The camera pans up ten meters to the edge of the park, then 100 meters, where the cars disappear as bespeckled dots. At 1000 meters, the lake shore comes into view. 10,000 meters sees the whole of the Great Lakes. At one million meters, the earth is a solid sphere, and by ten million meters dissolves into the distance. 100 million meters out, the earth twinkles as a far-away star. And so it goes, all the way to 1024: 100 million light years away, where groups of galaxies cede to inexhaustible emptiness. There is a pause. The camera zooms in, rapidly moving from the galaxies to the earth to the Great Lakes to the grassy field to the hand of the sleeping man, and further still, piercing beneath his skin to his collagen, to the red and white blood cells, to the nucleus to the protons, electrons, and quarks.
What's ethnography & co-design got to do with it?
In a mere nine minutes, the Eames remind us, that as wholly insignificant as humans are, we are a frame of reference from which to grapple with both the vast and the microscopic.
When people wonder (as they did in a workshop last week) what ethnography & co-design have to do with systems change, my mind returns to that patch of grass. We must start where we are at – with a man and a woman on a picnic blanket basking in the sun – and reimagine relationships and connection points from there. We must defy the temptation to get lost in the bigness of problems or the smallness of already defined solutions, and instead ground our understanding in that which is tangible and from which we can begin to grasp the intangible.
Ethnography is one method for mediating the distance between the tangible and the intangible, between what people say and do and what they think and feel; between people as autonomous agents and social constructs; between the psychological and the environmental. Co-design and prototyping, in turn, are methods for closing the gaps — by experimenting with how policies, metrics, resource flows, platforms, services, tools, spaces and rituals can shift beliefs, logics, powers, structures, and behaviours.
Creating reference points
We’ve spent much of the last five years using these methods to co-create a new reference point, which we’ve called Kudoz. At face value, Kudoz might look like just another program for people with developmental disabilities. Look again, and just like the couple in the park, see it as a jumping off point from which to re-imagine risk, safety, roles, relationships, expectations and accountabilities. How so? Well, Kudoz actually isn’t a program; it’s a platform connecting users to hundreds of learning experiences hosted by passionate community members. That’s significant because programs typically centralize risk, deciding what’s best for all users, whilst our platform tries to thoughtfully re-distribute risk by enabling users to make informed choices using vetted information and peer reviews. (That said, we do have some minimum standards: all community members undergo a criminal records check).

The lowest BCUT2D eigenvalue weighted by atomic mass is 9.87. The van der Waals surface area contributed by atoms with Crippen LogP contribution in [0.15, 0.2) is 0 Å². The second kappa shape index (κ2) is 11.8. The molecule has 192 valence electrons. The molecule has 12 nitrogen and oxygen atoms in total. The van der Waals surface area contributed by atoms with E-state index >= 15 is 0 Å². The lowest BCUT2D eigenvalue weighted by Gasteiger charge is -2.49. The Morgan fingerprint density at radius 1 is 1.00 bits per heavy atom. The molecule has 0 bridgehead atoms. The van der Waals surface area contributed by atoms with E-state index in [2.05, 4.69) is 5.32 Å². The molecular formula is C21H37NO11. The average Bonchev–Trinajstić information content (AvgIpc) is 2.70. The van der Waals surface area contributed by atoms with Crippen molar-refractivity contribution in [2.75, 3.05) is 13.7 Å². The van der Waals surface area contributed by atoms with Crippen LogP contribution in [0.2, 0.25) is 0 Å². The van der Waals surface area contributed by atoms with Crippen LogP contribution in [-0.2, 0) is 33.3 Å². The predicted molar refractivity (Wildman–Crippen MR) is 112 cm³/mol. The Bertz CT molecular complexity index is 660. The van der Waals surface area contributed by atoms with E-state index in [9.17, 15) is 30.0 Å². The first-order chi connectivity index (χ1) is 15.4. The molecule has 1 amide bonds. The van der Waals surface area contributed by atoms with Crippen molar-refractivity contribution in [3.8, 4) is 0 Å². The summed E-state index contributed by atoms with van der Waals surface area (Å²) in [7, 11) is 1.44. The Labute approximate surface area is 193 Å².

Giving users autonomy over what experiences they choose on the platform also means giving community members autonomy over what experiences they offer. Designing roles with the same underpinning values helps to create a more equal basis of exchange, and shifts the typical helper-recipient dynamic. Users of the platform aren’t recipients of help anymore than community members are givers of help. Co-learning is the basis for reciprocity; not caregiving. Unlike traditional volunteer programs, we’re not turning community members into mini-professionals and we’re not creating role dichotomies. Users can also host experiences.
Our working hypothesis is that having a reference point for a different social contract serves as the ‘thing’ from which to zoom out to family, community, employers and government procurement, and zoom in to identity, motivations, and sense of self and future. Kudoz isn’t the solution; it’s an anchor for a constellation of interactions.
Just like the study of the cosmic and the cellular, it takes time to zoom in and out, sense patterns, and unearth connections. Whether political cycles and short-term resourcing afford the time for new social reference points to emerge, let alone flourish, remains to be seen. Lately, many of the signs in Canada point to contraction, to retrenchment, to a fall back from ambition to moderation and expediency.
Indeed, after five years in Canada, and heaps of labs, hackathons, workshops, practitioner gatherings, system maps, conferences and un-conferences, I’m hard pressed to point to more than a couple of new reference points for disruptive change: to concrete ‘things’ that exist and are changing experiences at the individual, family, and social level. That are slowly moving from the power of one to the power of ten.
Tethering big ideas to concrete ‘things’ is the crux of what we at InWithForward try to do. ‘Try’ is the operative word. Since 2015, we’ve prototyped 30 new concepts — from roles to campaigns to practices — but we can point to only four that continue to exist as actual reference points, slowly reshaping daily experiences, power dynamics, and flows of information and resources. So we’re trying again.
In our latest publication, see how we’re zooming into the emotions of newcomers, delving into the cacophony of feelings, and linking what goes on inside people’s heads to family mores and cultural expectations — all so we can begin to generate and prototype ideas that bring to life a different conceptualization of mental health.
It may look decidedly small in the face of monstrously big issues. And it is. But, until a more convincing theory of change comes along, we still believe starting somewhere is better than starting everywhere, or worse, nowhere.
Got reference points to share? Email [email protected]